In what would be Louis Malle’s final film, he reteamed with André Gregory and Wallace Shawn to film a spare, intimate staging of Anton Chekhov’s Uncle Vanya. Just as Malle lends a deft, non-intrusive hand to Gregory and Shawn’s conversation in My Dinner With Andre, here he captures a theatrical moment in amber, preserving it and allowing viewers a peek inside a robust creative process.
It’s not necessary to know the film’s backstory to appreciate its immediacy and recognize its success as a film and a piece of filmed theater that can’t simply be pigeonholed as either. But the history helps one understand why the film feels so special — it’s unadorned and unfussy, but it hardly feels tossed-off or casual.
Initially, Gregory, who plays himself as the director in the film, gathered a group of actors in New York City to workshop David Mamet’s translation of Uncle Vanya. The play was never meant to be performed publicly and never really was — each actor was allowed two invitations per performance after a long period of essentially staging it for themselves.
Malle’s film gives us a feeling of being one of those lucky few, as we amble alongside the actors walking through Manhattan and into what is now the New Amsterdam Theatre for a complete run-through rehearsal. The actors — among them, Shawn, Julianne Moore, George Gaynes, and Brooke Smith, all essentially playing themselves — and a few guests chitchat for a few moments before Malle slowly pans and we’ve nearly invisibly entered the play.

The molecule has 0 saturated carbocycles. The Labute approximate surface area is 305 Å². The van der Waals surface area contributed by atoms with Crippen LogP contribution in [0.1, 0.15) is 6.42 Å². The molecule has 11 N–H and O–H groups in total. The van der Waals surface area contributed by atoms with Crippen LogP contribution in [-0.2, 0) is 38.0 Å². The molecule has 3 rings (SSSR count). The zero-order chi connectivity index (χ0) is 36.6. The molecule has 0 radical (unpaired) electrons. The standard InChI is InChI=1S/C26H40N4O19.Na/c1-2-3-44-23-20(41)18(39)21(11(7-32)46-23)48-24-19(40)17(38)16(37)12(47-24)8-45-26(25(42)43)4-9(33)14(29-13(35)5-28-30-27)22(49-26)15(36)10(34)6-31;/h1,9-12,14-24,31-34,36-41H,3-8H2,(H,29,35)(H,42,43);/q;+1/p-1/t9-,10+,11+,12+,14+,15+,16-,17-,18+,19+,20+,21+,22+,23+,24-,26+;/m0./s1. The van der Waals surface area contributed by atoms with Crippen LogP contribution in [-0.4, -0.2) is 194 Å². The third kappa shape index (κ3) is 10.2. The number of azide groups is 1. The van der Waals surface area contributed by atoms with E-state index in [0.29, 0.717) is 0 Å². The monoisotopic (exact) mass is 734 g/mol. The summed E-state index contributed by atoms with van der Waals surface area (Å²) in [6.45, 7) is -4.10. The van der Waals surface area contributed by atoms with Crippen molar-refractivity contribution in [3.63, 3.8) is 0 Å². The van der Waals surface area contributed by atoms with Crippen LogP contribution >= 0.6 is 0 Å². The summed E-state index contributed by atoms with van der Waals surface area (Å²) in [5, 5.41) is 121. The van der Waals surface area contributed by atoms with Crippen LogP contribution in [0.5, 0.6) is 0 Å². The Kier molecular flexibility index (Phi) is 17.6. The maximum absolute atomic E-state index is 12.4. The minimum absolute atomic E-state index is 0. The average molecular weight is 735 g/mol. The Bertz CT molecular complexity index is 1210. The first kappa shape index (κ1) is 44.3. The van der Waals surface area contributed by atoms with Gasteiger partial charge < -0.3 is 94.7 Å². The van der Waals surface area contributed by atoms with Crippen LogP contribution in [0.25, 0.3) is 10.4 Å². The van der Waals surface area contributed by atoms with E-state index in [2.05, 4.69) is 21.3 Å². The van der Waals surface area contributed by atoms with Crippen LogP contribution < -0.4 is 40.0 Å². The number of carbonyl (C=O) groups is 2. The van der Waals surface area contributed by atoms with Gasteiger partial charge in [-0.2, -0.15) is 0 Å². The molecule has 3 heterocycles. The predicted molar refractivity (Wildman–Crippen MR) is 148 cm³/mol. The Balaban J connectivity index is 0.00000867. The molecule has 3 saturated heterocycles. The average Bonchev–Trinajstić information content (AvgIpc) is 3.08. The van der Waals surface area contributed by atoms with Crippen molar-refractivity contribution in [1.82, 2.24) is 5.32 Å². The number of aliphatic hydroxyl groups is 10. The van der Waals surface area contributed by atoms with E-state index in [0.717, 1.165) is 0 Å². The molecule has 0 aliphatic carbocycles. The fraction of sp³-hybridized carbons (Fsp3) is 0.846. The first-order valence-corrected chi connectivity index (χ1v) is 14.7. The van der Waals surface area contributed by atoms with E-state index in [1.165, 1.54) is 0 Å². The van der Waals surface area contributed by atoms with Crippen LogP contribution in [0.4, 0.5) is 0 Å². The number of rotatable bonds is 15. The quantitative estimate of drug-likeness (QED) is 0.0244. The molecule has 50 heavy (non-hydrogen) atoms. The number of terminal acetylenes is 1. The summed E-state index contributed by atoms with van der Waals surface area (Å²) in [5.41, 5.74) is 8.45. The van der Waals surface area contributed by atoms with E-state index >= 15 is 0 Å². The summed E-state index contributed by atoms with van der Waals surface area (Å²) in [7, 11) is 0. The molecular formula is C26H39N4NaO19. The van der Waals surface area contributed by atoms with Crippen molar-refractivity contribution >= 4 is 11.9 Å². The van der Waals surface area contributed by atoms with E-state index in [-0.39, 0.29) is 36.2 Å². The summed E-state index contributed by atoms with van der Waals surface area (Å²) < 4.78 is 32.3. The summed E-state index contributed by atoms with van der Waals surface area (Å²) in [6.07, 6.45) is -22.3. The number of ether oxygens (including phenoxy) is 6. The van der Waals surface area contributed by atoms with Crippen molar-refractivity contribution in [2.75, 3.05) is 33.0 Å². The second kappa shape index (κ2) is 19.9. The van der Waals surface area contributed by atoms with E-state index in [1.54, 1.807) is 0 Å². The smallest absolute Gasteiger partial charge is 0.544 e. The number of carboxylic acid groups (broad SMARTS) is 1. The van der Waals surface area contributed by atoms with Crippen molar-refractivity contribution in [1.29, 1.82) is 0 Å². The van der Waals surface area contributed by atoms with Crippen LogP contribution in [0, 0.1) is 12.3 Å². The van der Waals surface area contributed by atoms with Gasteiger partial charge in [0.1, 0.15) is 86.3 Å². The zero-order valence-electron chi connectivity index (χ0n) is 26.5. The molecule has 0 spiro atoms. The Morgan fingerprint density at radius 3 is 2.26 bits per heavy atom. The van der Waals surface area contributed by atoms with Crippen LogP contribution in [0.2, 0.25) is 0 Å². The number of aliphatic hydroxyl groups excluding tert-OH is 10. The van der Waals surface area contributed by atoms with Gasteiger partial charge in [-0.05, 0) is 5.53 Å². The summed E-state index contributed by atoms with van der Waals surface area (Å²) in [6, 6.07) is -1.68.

The very fact that Chekhov’s play is a masterpiece of existential paralysis and the performances — Shawn as the dissatisfied Vanya; Gaynes as the wealthy, successful brother-in-law, Moore as his much younger second wife and universal object of desire Yelena, Smith as the plain niece Sonya — are electric is enough to ensure that Vanya on 42nd Street is a monumental work. Mamet’s conversational adaptation and the stripped-down approach to costuming and set design (i.e. none) allow one to see into the heart of what makes Uncle Vanya a complex, fascinating examination of life, no matter if you’re in rural 19th Century Russia or a dilapidated Manhattan theater.